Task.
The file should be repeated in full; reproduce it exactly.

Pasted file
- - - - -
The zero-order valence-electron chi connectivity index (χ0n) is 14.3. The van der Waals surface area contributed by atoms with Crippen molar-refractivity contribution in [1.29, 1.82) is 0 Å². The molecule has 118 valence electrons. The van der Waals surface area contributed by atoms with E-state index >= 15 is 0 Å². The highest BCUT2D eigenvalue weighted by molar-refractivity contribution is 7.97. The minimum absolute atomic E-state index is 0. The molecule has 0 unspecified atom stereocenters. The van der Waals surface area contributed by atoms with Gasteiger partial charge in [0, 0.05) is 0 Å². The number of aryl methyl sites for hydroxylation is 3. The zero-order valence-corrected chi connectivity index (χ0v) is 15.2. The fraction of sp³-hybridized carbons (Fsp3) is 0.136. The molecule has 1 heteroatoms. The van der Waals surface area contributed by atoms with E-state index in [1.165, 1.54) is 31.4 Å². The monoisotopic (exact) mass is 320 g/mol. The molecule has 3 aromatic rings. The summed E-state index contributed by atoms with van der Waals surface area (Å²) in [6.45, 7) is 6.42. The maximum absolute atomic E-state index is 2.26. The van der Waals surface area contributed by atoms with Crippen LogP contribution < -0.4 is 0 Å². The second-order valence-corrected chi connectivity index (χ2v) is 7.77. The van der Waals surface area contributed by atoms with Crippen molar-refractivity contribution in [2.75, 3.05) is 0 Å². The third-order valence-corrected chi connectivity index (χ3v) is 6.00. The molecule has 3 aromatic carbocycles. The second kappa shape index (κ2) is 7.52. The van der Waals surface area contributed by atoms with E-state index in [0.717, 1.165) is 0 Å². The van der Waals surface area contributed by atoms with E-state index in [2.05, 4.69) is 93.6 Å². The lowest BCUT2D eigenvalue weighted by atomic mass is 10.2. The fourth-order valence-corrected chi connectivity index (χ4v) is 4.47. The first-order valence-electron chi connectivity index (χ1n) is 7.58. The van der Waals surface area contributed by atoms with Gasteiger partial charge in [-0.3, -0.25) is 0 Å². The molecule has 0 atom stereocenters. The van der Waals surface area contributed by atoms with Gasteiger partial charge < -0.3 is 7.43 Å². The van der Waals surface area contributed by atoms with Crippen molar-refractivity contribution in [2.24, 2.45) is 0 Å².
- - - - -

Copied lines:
The zero-order valence-electron chi connectivity index (χ0n) is 14.3. The van der Waals surface area contributed by atoms with Crippen molar-refractivity contribution in [1.29, 1.82) is 0 Å². The molecule has 118 valence electrons. The van der Waals surface area contributed by atoms with E-state index >= 15 is 0 Å². The highest BCUT2D eigenvalue weighted by molar-refractivity contribution is 7.97. The minimum absolute atomic E-state index is 0. The molecule has 0 unspecified atom stereocenters. The van der Waals surface area contributed by atoms with Gasteiger partial charge in [0, 0.05) is 0 Å². The number of aryl methyl sites for hydroxylation is 3. The zero-order valence-corrected chi connectivity index (χ0v) is 15.2. The fraction of sp³-hybridized carbons (Fsp3) is 0.136. The molecule has 1 heteroatoms. The van der Waals surface area contributed by atoms with E-state index in [1.165, 1.54) is 31.4 Å². The monoisotopic (exact) mass is 320 g/mol. The molecule has 3 aromatic rings. The summed E-state index contributed by atoms with van der Waals surface area (Å²) in [6.45, 7) is 6.42. The maximum absolute atomic E-state index is 2.26. The van der Waals surface area contributed by atoms with Crippen LogP contribution < -0.4 is 0 Å². The second-order valence-corrected chi connectivity index (χ2v) is 7.77. The van der Waals surface area contributed by atoms with Crippen molar-refractivity contribution in [2.75, 3.05) is 0 Å². The third-order valence-corrected chi connectivity index (χ3v) is 6.00. The molecule has 3 aromatic carbocycles. The second kappa shape index (κ2) is 7.52. The van der Waals surface area contributed by atoms with E-state index in [0.717, 1.165) is 0 Å². The van der Waals surface area contributed by atoms with E-state index in [2.05, 4.69) is 93.6 Å². The lowest BCUT2D eigenvalue weighted by atomic mass is 10.2. The fourth-order valence-corrected chi connectivity index (χ4v) is 4.47. The first-order valence-electron chi connectivity index (χ1n) is 7.58. The van der Waals surface area contributed by atoms with Gasteiger partial charge in [-0.3, -0.25) is 0 Å². The molecule has 0 atom stereocenters. The van der Waals surface area contributed by atoms with Gasteiger partial charge < -0.3 is 7.43 Å². The van der Waals surface area contributed by atoms with Crippen molar-refractivity contribution in [2.24, 2.45) is 0 Å².